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Cpu upgrade advice

  • CPUs
Last response: in CPUs
April 26, 2008 4:59:10 PM


I'm thinking of upgrading my CPU on my primary computer. It is several years old and as such the Mobo compatibility leaves many "modern" processors unavailable (also the mobo is what is tied to the OEM license of XP Pro, if I understand that license properly). I am planning on building my own pc down the road, but would like to get experience in removing the heat sink & mounting the "new" (to me) CPU & overclocking it. Also, there is the ulterior motive of if I "break" the current system, I'll be able to convince my wife to get a new system sooner (I know, I'm a stinker for that, but I'm really not aiming for my incompetence to ruin the project :) .

The main reason for this post is advice on whether or not this upgrade would see much of an improvement on performance on my current build or not. If it would just be a waste of time, I'm going to just focus my resources on getting ready for the new build. If not, well, then I'm going to tinker around!

Here's my current build:
Mobo: Asus P5ND2-SLI
CPU: Pentium 4 650 (3.4 GHz Prescott)
OS: XP Pro (32 bit)
Ram : 3 Gigs
Vcard: MSI 9600 (this will be transferred to my new build, and replaced with an older card at that time)

The upgrade:
CPU: Intel Pentium D 805
The CPU is supported by mobo with a BIOS update, also VERY overclockable based on what I've read on it. My basic intention with it would be to get it around 3.4 GHz (just to match my current proc), or possibly a little higher.

Well, there you have it. All constructive advice welcome!

More about : cpu upgrade advice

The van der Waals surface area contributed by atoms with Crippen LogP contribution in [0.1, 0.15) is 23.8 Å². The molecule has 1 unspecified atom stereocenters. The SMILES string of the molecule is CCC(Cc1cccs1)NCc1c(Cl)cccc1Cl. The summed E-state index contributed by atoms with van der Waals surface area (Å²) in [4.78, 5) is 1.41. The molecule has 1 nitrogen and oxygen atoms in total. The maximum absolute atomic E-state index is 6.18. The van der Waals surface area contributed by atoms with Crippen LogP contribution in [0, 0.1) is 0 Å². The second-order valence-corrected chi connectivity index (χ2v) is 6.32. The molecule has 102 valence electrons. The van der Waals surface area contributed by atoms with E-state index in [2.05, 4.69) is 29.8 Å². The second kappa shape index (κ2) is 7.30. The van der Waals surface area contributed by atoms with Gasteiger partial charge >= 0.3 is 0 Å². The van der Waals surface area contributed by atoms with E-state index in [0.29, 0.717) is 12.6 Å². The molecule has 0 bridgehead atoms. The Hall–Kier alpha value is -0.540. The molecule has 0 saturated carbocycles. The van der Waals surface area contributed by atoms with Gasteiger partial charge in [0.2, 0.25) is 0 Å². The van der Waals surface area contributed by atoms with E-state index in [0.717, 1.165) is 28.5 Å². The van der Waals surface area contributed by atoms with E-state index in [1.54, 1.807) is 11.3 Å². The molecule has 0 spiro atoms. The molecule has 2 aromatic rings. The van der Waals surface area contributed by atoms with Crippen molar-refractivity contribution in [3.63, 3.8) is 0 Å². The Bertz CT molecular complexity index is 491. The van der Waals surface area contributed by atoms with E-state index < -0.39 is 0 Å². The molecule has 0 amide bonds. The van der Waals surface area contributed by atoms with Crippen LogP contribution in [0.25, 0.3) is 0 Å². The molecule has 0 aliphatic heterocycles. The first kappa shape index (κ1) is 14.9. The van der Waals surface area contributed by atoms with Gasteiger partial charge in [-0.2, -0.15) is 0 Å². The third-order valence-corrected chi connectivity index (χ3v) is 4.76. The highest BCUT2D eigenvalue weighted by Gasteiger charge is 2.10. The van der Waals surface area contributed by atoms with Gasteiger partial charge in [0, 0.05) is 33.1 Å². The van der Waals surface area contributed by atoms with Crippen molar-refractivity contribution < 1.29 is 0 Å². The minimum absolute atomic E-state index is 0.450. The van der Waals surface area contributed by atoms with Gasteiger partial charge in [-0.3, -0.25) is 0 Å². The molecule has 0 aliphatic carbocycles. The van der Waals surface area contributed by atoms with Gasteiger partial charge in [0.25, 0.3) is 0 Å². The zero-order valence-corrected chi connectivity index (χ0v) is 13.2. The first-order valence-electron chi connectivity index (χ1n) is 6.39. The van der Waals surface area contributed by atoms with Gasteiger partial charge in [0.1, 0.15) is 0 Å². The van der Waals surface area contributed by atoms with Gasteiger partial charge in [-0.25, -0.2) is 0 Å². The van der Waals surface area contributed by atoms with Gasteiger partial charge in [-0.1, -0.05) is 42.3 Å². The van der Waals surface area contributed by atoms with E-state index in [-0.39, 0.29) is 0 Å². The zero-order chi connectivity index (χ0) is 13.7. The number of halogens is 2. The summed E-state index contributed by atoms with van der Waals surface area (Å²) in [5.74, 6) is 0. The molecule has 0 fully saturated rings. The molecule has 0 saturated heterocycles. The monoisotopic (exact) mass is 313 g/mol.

April 26, 2008 6:09:49 PM

I don't believe that the D 920+ are actually supported by the mobo. The Asus website only lists to 840 D's.
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April 26, 2008 9:41:49 PM

650i do not oc much so use a low fsb cpu

the 2180 is a good choice or the E6600

skip any 1333fsb

max oc is about 1400fsb with 650i, i am sure you know 45nm will not work with 600 nvidia
April 26, 2008 10:58:52 PM

ds, his MB uses an older nVidia chipset that doesn't work with Core2Duo CPUs.
April 26, 2008 11:13:33 PM

Individual programs won't run any faster even with the OC'd 805D, since the 805D is essentially just 2 Pentium 4s on one die. However, in some situations, especially when running multiple programs at the same time, the 2nd core can handle the OS/other app demands, giving the primary app full use of the 1st core, and perhaps a smoother response.
My guess is that it will cost you $30-50 for an 805D, and another $30-40 for an aftermarket cpu cooler to OC it. Consider that a new e2160 CPU OC'd to 3GHz with the stock Intel CPU cooler that comes with it will run roughly twice as fast as that Pentium D 805, but only costs $60-70.
A Gigabyte GA-P35-DS3L MB should run about $90, and you can reuse your previous RAM as long as it is DDR2-667 speed or faster.
April 26, 2008 11:26:30 PM

Agreed, it doesn't make any sense to buy legacy hardware since they usually carry a premium due to low demand.

You can get budget platforms for pretty cheap nowadays, the system Mondoman suggested is great for budget overclocking.
April 27, 2008 3:04:09 AM


Thank you for that feedback. Would you recommend a 2180 over the 2160?
April 27, 2008 6:00:35 AM

Orko1FSAC said:

Thank you for that feedback. Would you recommend a 2180 over the 2160?

E2180 or E2200
April 27, 2008 4:25:46 PM

After further review, if I was to do the 2180/2200 it would require new ram to match the mobo. That added expense is more than I'm willing to do for a quick upgrade on the PC that will soon become my backup. Sooo....

I appreciate your replies. For now, I'm going to wait, save my $, and drool over the wolfdale/yorkfields until I have saved the needed funds.

Thank you again!